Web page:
Circuit Breakers

We stock high, medium and low voltage products for the distribution, protection, control and management of power in electrical systems. Within our circuit breakers range, you can find residential MCBs, RCBOs and RCCBs as well thermal automotive and magnetic circuit breakers.

What are circuit breakers and their uses?

First developed in the 1920's, a circuit breaker’s function is to provide protection for a circuit from excess current in a similar way to a fuse, but it is a switch device that can be reset if it is tripped. They can be used in anything from small electronic devices to household breaker boxes or electrical substations. Their main advantages are that they're reusable and can react quickly in the event of a fault, making them ideal for applications such as the fault protection switches found in many houses.

How does a circuit breaker work?

There are many types of circuit breakers and they all work in a slightly different way. Essentially, when excess current is detected, they’re designed to trip a mechanism to break the circuit.

Circuit breaker types

Circuit breaker designs differ depending on the amount of voltage it is required to work with. There are several different circuit breaker designs available, with most of them being designed for a specific use. Here is a brief overview:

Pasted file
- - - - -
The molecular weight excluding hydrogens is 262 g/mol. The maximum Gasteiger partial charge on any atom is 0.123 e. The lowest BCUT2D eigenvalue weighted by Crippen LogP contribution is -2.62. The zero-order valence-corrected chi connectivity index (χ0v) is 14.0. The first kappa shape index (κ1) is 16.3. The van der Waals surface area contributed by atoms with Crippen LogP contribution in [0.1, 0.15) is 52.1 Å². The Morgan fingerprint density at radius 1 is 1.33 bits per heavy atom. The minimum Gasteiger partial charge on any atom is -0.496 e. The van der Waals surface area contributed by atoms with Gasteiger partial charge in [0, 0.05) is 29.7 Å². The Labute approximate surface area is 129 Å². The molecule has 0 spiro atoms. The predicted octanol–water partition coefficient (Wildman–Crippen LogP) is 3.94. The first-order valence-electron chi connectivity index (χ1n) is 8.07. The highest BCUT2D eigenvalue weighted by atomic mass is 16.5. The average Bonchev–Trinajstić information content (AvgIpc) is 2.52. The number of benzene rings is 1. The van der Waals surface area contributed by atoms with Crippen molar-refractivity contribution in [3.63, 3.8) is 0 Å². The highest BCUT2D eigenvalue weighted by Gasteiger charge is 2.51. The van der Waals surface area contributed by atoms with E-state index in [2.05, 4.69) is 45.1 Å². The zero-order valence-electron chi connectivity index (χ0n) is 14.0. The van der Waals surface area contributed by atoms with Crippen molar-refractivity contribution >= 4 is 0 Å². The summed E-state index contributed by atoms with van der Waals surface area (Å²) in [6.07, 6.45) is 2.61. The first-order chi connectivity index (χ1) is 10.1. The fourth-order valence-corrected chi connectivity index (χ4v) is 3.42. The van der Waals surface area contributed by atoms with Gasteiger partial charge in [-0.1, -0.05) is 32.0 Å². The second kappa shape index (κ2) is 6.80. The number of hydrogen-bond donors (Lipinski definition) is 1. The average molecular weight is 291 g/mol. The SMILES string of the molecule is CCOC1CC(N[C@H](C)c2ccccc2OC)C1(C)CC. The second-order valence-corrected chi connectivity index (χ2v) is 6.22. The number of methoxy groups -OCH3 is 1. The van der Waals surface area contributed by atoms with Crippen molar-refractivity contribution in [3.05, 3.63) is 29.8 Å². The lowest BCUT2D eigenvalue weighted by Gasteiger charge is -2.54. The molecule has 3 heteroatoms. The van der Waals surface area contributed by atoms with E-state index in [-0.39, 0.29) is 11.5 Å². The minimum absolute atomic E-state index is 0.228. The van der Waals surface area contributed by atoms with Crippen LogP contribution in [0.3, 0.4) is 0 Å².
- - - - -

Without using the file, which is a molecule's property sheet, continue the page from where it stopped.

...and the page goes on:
• Magnetic circuit breakers – use solenoid components to separate the contacts. These are complex circuit breakers that sometimes use fluid and hydraulic mechanisms to gain more control over the solenoid action.
  • Thermal magnetic circuit breakers – react almost instantly to different types of overcurrent conditions using electromagnet and bimetallic strips.
  • Residual current circuit breakers (RCCBs) – are used to protect against residual currently only and help to prevent injury from electric shocks. They are classified into types named by letter, types AC, A, B and S are most commonly used.
  • Miniature circuit breakers (MCBs) – provide protection from overcurrent and short-circuit only. They are also classified into types, with types B, C and D being the most common.
  • Residual circuit breaker with overload (RCBOs) – these devices are able to protect from short circuit, overload current and residual current as they combine all the functions of an MCB and an RCCB circuit breaker.

What is the difference between fuses and circuit breakers?

Fuses are simple devices that no longer work once they are used however, a circuit breaker can be reset and reused many times, within the limitations specified by the manufacturer.

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